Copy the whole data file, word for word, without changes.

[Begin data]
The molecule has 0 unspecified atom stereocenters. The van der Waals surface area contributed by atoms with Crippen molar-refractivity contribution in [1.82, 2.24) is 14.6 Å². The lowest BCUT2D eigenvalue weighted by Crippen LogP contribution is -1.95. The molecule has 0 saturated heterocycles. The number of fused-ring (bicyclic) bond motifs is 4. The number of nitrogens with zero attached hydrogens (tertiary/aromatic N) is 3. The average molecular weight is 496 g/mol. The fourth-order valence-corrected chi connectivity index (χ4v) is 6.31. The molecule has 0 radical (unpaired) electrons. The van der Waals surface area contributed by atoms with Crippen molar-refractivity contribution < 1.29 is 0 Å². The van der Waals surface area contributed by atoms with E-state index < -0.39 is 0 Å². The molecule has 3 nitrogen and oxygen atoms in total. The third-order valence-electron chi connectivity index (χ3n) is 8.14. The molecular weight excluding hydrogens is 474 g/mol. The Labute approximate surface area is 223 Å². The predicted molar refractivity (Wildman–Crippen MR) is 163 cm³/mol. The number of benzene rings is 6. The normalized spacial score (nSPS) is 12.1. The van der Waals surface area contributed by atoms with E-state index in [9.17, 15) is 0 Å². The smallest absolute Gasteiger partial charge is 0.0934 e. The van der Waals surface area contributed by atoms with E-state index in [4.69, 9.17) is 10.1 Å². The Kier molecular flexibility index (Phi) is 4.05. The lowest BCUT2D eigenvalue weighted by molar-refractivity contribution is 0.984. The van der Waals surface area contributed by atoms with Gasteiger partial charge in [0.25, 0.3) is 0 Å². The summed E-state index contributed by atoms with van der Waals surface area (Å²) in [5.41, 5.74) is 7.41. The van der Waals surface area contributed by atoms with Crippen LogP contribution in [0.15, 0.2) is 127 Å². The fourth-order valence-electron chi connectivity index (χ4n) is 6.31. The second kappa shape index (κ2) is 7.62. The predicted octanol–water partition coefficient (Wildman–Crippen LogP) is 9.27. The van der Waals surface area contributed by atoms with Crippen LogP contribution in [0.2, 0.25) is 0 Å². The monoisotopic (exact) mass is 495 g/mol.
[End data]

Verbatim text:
The molecule has 0 unspecified atom stereocenters. The van der Waals surface area contributed by atoms with Crippen molar-refractivity contribution in [1.82, 2.24) is 14.6 Å². The lowest BCUT2D eigenvalue weighted by Crippen LogP contribution is -1.95. The molecule has 0 saturated heterocycles. The number of fused-ring (bicyclic) bond motifs is 4. The number of nitrogens with zero attached hydrogens (tertiary/aromatic N) is 3. The average molecular weight is 496 g/mol. The fourth-order valence-corrected chi connectivity index (χ4v) is 6.31. The molecule has 0 radical (unpaired) electrons. The van der Waals surface area contributed by atoms with Crippen molar-refractivity contribution < 1.29 is 0 Å². The van der Waals surface area contributed by atoms with E-state index < -0.39 is 0 Å². The molecule has 3 nitrogen and oxygen atoms in total. The third-order valence-electron chi connectivity index (χ3n) is 8.14. The molecular weight excluding hydrogens is 474 g/mol. The Labute approximate surface area is 223 Å². The predicted molar refractivity (Wildman–Crippen MR) is 163 cm³/mol. The number of benzene rings is 6. The normalized spacial score (nSPS) is 12.1. The van der Waals surface area contributed by atoms with E-state index in [9.17, 15) is 0 Å². The smallest absolute Gasteiger partial charge is 0.0934 e. The van der Waals surface area contributed by atoms with E-state index in [4.69, 9.17) is 10.1 Å². The Kier molecular flexibility index (Phi) is 4.05. The lowest BCUT2D eigenvalue weighted by molar-refractivity contribution is 0.984. The van der Waals surface area contributed by atoms with Gasteiger partial charge in [0.25, 0.3) is 0 Å². The summed E-state index contributed by atoms with van der Waals surface area (Å²) in [5.41, 5.74) is 7.41. The van der Waals surface area contributed by atoms with Crippen LogP contribution in [0.15, 0.2) is 127 Å². The fourth-order valence-electron chi connectivity index (χ4n) is 6.31. The second kappa shape index (κ2) is 7.62. The predicted octanol–water partition coefficient (Wildman–Crippen LogP) is 9.27. The van der Waals surface area contributed by atoms with Crippen LogP contribution in [0.2, 0.25) is 0 Å². The monoisotopic (exact) mass is 495 g/mol.